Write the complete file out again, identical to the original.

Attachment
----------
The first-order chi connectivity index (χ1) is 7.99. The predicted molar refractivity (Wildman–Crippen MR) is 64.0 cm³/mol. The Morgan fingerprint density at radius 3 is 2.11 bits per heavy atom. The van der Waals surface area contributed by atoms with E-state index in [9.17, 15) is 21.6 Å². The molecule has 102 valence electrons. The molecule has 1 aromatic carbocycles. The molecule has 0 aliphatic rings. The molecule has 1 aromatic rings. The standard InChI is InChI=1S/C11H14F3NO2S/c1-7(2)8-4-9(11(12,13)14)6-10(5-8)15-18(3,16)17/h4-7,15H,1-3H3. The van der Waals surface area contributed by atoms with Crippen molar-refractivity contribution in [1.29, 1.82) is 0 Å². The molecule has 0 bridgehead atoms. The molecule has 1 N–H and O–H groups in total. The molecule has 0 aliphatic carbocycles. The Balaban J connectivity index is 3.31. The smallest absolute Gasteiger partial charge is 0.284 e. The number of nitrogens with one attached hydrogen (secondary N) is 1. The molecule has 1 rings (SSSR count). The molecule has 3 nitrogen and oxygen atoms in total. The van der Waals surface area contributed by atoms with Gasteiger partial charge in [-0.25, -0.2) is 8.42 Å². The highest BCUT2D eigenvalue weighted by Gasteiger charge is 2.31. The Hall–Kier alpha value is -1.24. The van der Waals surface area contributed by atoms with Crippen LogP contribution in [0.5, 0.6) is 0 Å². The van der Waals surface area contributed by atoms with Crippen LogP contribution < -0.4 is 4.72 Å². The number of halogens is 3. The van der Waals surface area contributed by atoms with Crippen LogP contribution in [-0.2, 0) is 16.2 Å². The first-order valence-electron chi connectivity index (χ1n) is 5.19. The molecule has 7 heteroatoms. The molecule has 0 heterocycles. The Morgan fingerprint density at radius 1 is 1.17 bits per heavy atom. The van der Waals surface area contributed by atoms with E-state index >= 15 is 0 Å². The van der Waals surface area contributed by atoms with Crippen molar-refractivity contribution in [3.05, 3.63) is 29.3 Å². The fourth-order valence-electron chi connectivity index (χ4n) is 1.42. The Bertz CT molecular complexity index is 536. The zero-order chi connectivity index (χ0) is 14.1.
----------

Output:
The first-order chi connectivity index (χ1) is 7.99. The predicted molar refractivity (Wildman–Crippen MR) is 64.0 cm³/mol. The Morgan fingerprint density at radius 3 is 2.11 bits per heavy atom. The van der Waals surface area contributed by atoms with E-state index in [9.17, 15) is 21.6 Å². The molecule has 102 valence electrons. The molecule has 1 aromatic carbocycles. The molecule has 0 aliphatic rings. The molecule has 1 aromatic rings. The standard InChI is InChI=1S/C11H14F3NO2S/c1-7(2)8-4-9(11(12,13)14)6-10(5-8)15-18(3,16)17/h4-7,15H,1-3H3. The van der Waals surface area contributed by atoms with Crippen molar-refractivity contribution in [1.29, 1.82) is 0 Å². The molecule has 0 bridgehead atoms. The molecule has 1 N–H and O–H groups in total. The molecule has 0 aliphatic carbocycles. The Balaban J connectivity index is 3.31. The smallest absolute Gasteiger partial charge is 0.284 e. The number of nitrogens with one attached hydrogen (secondary N) is 1. The molecule has 1 rings (SSSR count). The molecule has 3 nitrogen and oxygen atoms in total. The van der Waals surface area contributed by atoms with Gasteiger partial charge in [-0.25, -0.2) is 8.42 Å². The highest BCUT2D eigenvalue weighted by Gasteiger charge is 2.31. The Hall–Kier alpha value is -1.24. The van der Waals surface area contributed by atoms with Crippen LogP contribution in [0.5, 0.6) is 0 Å². The van der Waals surface area contributed by atoms with Crippen LogP contribution < -0.4 is 4.72 Å². The number of halogens is 3. The van der Waals surface area contributed by atoms with Crippen LogP contribution in [-0.2, 0) is 16.2 Å². The first-order valence-electron chi connectivity index (χ1n) is 5.19. The molecule has 7 heteroatoms. The molecule has 0 heterocycles. The Morgan fingerprint density at radius 1 is 1.17 bits per heavy atom. The van der Waals surface area contributed by atoms with E-state index >= 15 is 0 Å². The van der Waals surface area contributed by atoms with Crippen molar-refractivity contribution in [3.05, 3.63) is 29.3 Å². The fourth-order valence-electron chi connectivity index (χ4n) is 1.42. The Bertz CT molecular complexity index is 536. The zero-order chi connectivity index (χ0) is 14.1.